Outcry as Opposition Party Leaders Sentenced in Absentia

Cambodia's opposition leader Sam Rainsy (L), who leads the Cambodia National Rescue Party (CNRP), leaves a hotel to visit Indonesia’s human rights commission office in Jakarta on November 14, 2019. (Photo: AFP)

Outcry as Opposition Party Leaders Sentenced in Absentia



Eight senior members of the outlawed Cambodia National Rescue Party were each handed more than 20-year sentences yesterday, while acting leader Sam Rainsy received 25 years.



PHNOM PENH--The Phnom Penh Municipal Court on March 1 sentenced nine former Cambodia National Rescue Party (CNRP) leaders in absentia as part of the government’s ongoing allegations that the outlawed opposition party was attempting to foment a coup.



The nine senior CNRP leaders: Sam Rainsy, Mu Sochua, Eng Chhay Eang, Ou Chanrith, Ho Vann, Long Ry, Men Sothavrin, Tiolung Saumura and Nuth Romduol each received hefty fines, lengthy jail sentences and have had political rights revoked by the court.



All were sentenced in absentia after having fled the country years previously.



But it was Rainsy—the acting party leader who has been living in France since 2015—who was given the harshest sentence: 25 years in prison.



Deputy leaders Mu Sochua and Eng Chhay Eang were both sentenced to 22 years in prison each, while Tioulong Saumura, Men Sothavrin, Ou Chanrith, Ho Vann, Long Ry, and Nuth Romduol were sentenced to 20 years in prison each.



The combined fines applied amount to 1.8 billion riel—more than $440,000—and all nine have been stripped of their right to vote, their right to stand in an election and to be a public official under Article 55 of the Penal Code.



Phnom Penh Municipal Court Spokesperson Y Rin said that the court opted to deprive the nine CNRP leaders of certain rights, but said he was unsure how long these revocations would last.



However, Chin Malin—spokesperson for the Ministry of Justice—clarified the matter by saying that the verdict resulted in a permanent revocation of the CNRP leaders’ rights to vote, stand in elections or be civil servants.



“The final judgement mean permanently withdrawn,” he said, but added that a royal pardon could restore these rights.



In response to the sentencing, the US Ambassador to Cambodia W. Patrick Murphy took to Twitter to voice his concerns over the implications this move would have for democracy in Cambodia.



“Troubled by sentences today targeting political opposition leaders in Cambodia, particularly given a lack of due process,” he wrote. “We urge authorities to reopen political space and allow all voices to be heard and to participate.”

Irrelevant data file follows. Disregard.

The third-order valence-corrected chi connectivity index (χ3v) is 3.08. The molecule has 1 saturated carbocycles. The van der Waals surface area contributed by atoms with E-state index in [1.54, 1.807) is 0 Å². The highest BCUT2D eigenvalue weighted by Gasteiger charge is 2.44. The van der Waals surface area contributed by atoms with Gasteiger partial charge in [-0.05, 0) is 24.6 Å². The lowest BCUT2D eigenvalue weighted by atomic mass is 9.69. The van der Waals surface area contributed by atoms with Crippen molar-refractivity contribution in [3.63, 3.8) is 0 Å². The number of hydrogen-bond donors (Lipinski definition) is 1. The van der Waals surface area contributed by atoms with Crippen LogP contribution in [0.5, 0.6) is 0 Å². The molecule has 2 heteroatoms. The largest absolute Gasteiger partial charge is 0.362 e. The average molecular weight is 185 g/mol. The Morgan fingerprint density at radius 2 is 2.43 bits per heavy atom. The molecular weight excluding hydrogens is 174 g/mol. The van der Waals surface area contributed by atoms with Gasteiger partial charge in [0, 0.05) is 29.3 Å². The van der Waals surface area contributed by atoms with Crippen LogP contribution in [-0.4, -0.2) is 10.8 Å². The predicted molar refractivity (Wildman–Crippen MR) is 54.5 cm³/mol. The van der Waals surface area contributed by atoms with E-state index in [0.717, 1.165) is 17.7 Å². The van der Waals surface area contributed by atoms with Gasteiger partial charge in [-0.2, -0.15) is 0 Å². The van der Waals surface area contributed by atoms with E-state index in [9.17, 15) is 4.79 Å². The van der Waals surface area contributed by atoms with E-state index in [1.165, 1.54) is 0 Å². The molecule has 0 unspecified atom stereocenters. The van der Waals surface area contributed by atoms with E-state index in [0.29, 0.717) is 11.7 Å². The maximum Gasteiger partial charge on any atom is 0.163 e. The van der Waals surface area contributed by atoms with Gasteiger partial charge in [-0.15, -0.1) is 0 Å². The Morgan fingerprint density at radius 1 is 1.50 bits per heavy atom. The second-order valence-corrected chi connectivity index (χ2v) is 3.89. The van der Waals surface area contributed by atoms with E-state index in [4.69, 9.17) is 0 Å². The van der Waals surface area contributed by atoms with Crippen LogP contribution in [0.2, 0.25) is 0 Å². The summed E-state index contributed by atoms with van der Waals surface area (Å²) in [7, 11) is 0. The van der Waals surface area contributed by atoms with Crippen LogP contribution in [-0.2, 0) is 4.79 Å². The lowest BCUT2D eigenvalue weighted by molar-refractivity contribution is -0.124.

Cambodia’s Justice System “Weaponized”



Widely-regarded as a series of politically-motivated charges against the former opposition politicians, yesterday’s sentencing was in response to Rainsy’s failed attempt to return to Cambodia on Nov. 9, 2019 and the government has claimed that the attempted return amounts to a failed coup.



Rainsy has consistently denied that he intended to overthrow the government, but has maintained that he would like to challenge Prime Minister Hun Sen in free and fair elections.



More than 100 other former opposition activists and supporters were also found guilty in connection with the Nov. 9 plan, as the court issued charges of conspiracy to overthrow the government to known CNRP members.



While many arrested in connection with Rainsy’s attempted return were released at a time when the EU was reassessing Cambodia’s access to the Everything But Arms (EBA) trade scheme, most have since been rounded up again and arrested.



In February 2020, the EU ruled that Cambodia’s government was committing serious and systematic human rights abuses and decided to partially withdraw Cambodia’s access to EBA, but more recently the CNRP supporters have found themselves in the center of mass trials.



These trials have since been delayed due to the most recent COVID-19 outbreak, but have prompted outrage from international observers and local rights advocates on account of the complete lack of due process possible in such chaotic, unwieldly trials.



“The mass trials are conducted without the presence of the accused despite our numerous requests and attempts to respond to the unjust charges,” said Deputy Leader of the CNRP Mu Sochua. “We call on the international community to condemn this weaponization of the justice system. We raise the 3-finger salute for Human Rights, Democracy and Justice.”



Similarly, Deputy Director of Human Rights Watch’s Asia Division Phil Robertson issued a statement yesterday that said the charges against the CNRP’s leadership were “manufactured by a dictatorial, single party state determined to destroy the remaining fragments of Cambodia’s shattered democratic system, along with the exercise of basic civil and political rights such as freedom of expression, association, and peaceful, public assembly.”



Robertson again pointed to the political control that Hun Sen exercises over Cambodia’s judiciary and said it was a violation of rights for the CNRP leaders to be denied entry to the country and subsequently denied their day in court.



“To top things off, after an announcement by the Phnom Penh court on Feb. 23 that because of recent local transmission of COVID-19, all trials were to be postponed indefinitely, the court still went ahead today in rendering this absurd verdict without the presence of trial monitors who trusted the court’s prior notification,” lamented Robertson. “Tricking observers and ultimately also defendants into believing that trials are postponed adds to the outrageous violations of the right to a fair trial in Cambodia.”



Correction: An earlier version of this story suggested that CNRP leaders had been stripped of their citizenship which was incorrect. The nine former opposition figures have lost certain rights, but not their citizenship.


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